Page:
Curly Bill's Texas Conviction (1878)

Curly Bill was rumored to have been from Texas. Many thought that he had also been involved in the Lincoln County War in some way. Yet, the problem was no real trace of him in either of these locations has ever been found. Wyatt Earp provided the only real lead concerning Curly Bill's activities prior to his arrival in Tombstone. It should be remembered that Wyatt had had a conversion with Curly Bill while transporting him to be held in the Tucson jail following the shooting of Fred White. At that time the Tombstone Epitaph noted that Earp had learned that Brocius was an escaped prisoner from El Paso, Texas. The information about Curly Bill's conviction remained unfound for over a hundred years.

He Had Used A Different Name!!

Why had this information remained unfound for so long? In reality, few people have done any real research on Curly Bill. Also, those that had looked into Wyatt Earp's lead, probably wrote the Court Clerk's office for information on William Brocius or possibly William Graham. These attempts were unsucessful because Curly Bill had instead used the name William Bresnaham. Thus, his use of a different name in 1878 must reasonably call into question whether his real name was Brocius, Graham, Bresnaham, or some other name.

The State of Texas vs. Robert Martin et al (1878)

Curly Bill was arrested a few days following an attack on a Government Ambulance in May 1878. According to newspaper accounts, two men had attack the ambulance which was guarded by two soldiers and lead by one Lt. Butler. Other accounts later claimed that one man had died and that the other was seriously wounded. The only man identified initially was the notorious Robert Martin, an associate of John Kinney. Kinney was noted as the King of the Rustlers in New Mexico. The other man was indentified only as Curly. Later reports used the nickname Curly Bill.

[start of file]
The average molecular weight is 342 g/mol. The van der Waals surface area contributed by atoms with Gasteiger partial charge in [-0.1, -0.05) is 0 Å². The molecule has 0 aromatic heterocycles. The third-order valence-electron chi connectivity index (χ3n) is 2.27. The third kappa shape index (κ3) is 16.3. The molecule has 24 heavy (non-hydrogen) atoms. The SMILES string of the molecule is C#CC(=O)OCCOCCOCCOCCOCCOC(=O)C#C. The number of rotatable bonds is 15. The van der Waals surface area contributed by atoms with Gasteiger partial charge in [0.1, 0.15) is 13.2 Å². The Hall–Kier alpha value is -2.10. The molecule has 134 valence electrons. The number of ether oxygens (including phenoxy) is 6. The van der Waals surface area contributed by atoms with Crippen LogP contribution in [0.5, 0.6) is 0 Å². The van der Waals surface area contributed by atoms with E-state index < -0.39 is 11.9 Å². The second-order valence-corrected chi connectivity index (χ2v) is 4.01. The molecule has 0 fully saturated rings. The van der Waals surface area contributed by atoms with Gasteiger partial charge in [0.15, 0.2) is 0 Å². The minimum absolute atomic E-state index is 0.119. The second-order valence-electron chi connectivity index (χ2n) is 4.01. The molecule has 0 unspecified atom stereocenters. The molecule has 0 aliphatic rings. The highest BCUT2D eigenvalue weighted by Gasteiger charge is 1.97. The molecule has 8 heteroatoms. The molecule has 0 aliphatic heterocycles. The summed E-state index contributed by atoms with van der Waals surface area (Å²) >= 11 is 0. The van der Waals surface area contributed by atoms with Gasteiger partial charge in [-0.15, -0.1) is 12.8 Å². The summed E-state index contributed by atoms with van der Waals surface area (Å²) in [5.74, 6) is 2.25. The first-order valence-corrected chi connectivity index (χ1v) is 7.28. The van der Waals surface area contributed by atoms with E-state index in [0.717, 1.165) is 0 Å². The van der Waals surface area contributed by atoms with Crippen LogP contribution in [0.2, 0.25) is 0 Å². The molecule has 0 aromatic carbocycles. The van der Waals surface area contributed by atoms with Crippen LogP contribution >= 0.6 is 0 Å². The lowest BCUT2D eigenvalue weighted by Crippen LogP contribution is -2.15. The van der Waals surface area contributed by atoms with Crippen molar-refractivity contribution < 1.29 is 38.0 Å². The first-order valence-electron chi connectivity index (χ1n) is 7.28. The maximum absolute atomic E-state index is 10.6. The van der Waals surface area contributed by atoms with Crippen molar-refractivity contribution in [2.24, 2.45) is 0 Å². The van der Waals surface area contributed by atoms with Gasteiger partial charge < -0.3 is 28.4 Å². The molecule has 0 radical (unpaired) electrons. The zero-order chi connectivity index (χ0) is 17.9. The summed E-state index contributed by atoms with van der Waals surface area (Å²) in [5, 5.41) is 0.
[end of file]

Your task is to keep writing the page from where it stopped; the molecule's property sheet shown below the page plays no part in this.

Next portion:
The two men were captured by Mexican authorities, who handed the men over to Military officials after being paid a reward. Robert Martin and William "Curly Bill" Bresnaham were indicted for attempting to rob the coach. (Why they were not charged with murder is not yet known). They were later convicted and sentenced to 5 years inprisonment.

At some point the two men escaped from custody and appearently ended up in Arizona. Ironically, a man named Robert Martin was the first person officially indentified in 1880, as the leader of the cowboy gang in Arizona.

The discovery of Curly Bill's Texas indictment and conviction in 1878, is the first documented information concerning Curly Bill's activities prior to arriving in Tombstone. It also calls into question whether either Brocius or Graham were his true name. Moreover, it establishes a connection between Curly Bill and Robert Martin, one of the men involved with John Kinney and possibly Jessie Evans in Lincoln County, New Mexico. Considering the possibility that Curly Bill was in the habit of using aliases, his further involvement in the Lincoln County War may be shielded by his use of different names at that time.

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